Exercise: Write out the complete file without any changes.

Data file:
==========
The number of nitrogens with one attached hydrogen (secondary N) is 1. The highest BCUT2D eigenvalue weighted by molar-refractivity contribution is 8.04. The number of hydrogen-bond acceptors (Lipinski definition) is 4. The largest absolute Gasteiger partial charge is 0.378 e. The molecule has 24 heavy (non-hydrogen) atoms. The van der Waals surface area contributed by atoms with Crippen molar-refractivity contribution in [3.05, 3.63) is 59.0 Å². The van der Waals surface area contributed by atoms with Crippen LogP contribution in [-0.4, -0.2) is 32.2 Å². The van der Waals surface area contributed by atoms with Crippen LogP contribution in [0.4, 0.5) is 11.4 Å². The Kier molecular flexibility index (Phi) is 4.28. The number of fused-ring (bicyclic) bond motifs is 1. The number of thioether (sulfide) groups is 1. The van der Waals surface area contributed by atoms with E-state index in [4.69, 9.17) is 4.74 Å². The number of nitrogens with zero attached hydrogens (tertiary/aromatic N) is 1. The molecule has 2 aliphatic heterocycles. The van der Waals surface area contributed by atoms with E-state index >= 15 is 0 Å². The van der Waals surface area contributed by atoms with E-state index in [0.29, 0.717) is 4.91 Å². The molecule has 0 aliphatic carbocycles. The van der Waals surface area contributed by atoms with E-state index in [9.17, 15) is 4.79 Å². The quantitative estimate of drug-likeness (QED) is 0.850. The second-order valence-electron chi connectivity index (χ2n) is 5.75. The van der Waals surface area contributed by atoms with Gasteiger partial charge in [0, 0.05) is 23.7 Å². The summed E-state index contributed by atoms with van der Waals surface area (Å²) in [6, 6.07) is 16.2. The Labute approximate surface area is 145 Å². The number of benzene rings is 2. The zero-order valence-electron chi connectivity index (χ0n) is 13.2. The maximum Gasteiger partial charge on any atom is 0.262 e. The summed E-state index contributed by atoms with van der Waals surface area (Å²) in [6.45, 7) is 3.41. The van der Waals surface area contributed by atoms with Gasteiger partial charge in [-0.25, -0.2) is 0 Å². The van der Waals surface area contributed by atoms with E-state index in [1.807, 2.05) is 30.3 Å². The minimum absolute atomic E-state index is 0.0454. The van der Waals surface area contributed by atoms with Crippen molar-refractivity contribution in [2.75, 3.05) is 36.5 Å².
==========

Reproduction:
The number of nitrogens with one attached hydrogen (secondary N) is 1. The highest BCUT2D eigenvalue weighted by molar-refractivity contribution is 8.04. The number of hydrogen-bond acceptors (Lipinski definition) is 4. The largest absolute Gasteiger partial charge is 0.378 e. The molecule has 24 heavy (non-hydrogen) atoms. The van der Waals surface area contributed by atoms with Crippen molar-refractivity contribution in [3.05, 3.63) is 59.0 Å². The van der Waals surface area contributed by atoms with Crippen LogP contribution in [-0.4, -0.2) is 32.2 Å². The van der Waals surface area contributed by atoms with Crippen LogP contribution in [0.4, 0.5) is 11.4 Å². The Kier molecular flexibility index (Phi) is 4.28. The number of fused-ring (bicyclic) bond motifs is 1. The number of thioether (sulfide) groups is 1. The van der Waals surface area contributed by atoms with E-state index in [4.69, 9.17) is 4.74 Å². The number of nitrogens with zero attached hydrogens (tertiary/aromatic N) is 1. The molecule has 2 aliphatic heterocycles. The van der Waals surface area contributed by atoms with E-state index >= 15 is 0 Å². The van der Waals surface area contributed by atoms with E-state index in [0.29, 0.717) is 4.91 Å². The molecule has 0 aliphatic carbocycles. The van der Waals surface area contributed by atoms with E-state index in [9.17, 15) is 4.79 Å². The quantitative estimate of drug-likeness (QED) is 0.850. The second-order valence-electron chi connectivity index (χ2n) is 5.75. The van der Waals surface area contributed by atoms with Gasteiger partial charge in [0, 0.05) is 23.7 Å². The summed E-state index contributed by atoms with van der Waals surface area (Å²) in [6, 6.07) is 16.2. The Labute approximate surface area is 145 Å². The number of benzene rings is 2. The zero-order valence-electron chi connectivity index (χ0n) is 13.2. The maximum Gasteiger partial charge on any atom is 0.262 e. The summed E-state index contributed by atoms with van der Waals surface area (Å²) in [6.45, 7) is 3.41. The van der Waals surface area contributed by atoms with Gasteiger partial charge in [-0.25, -0.2) is 0 Å². The van der Waals surface area contributed by atoms with E-state index in [1.807, 2.05) is 30.3 Å². The minimum absolute atomic E-state index is 0.0454. The van der Waals surface area contributed by atoms with Crippen molar-refractivity contribution in [2.75, 3.05) is 36.5 Å².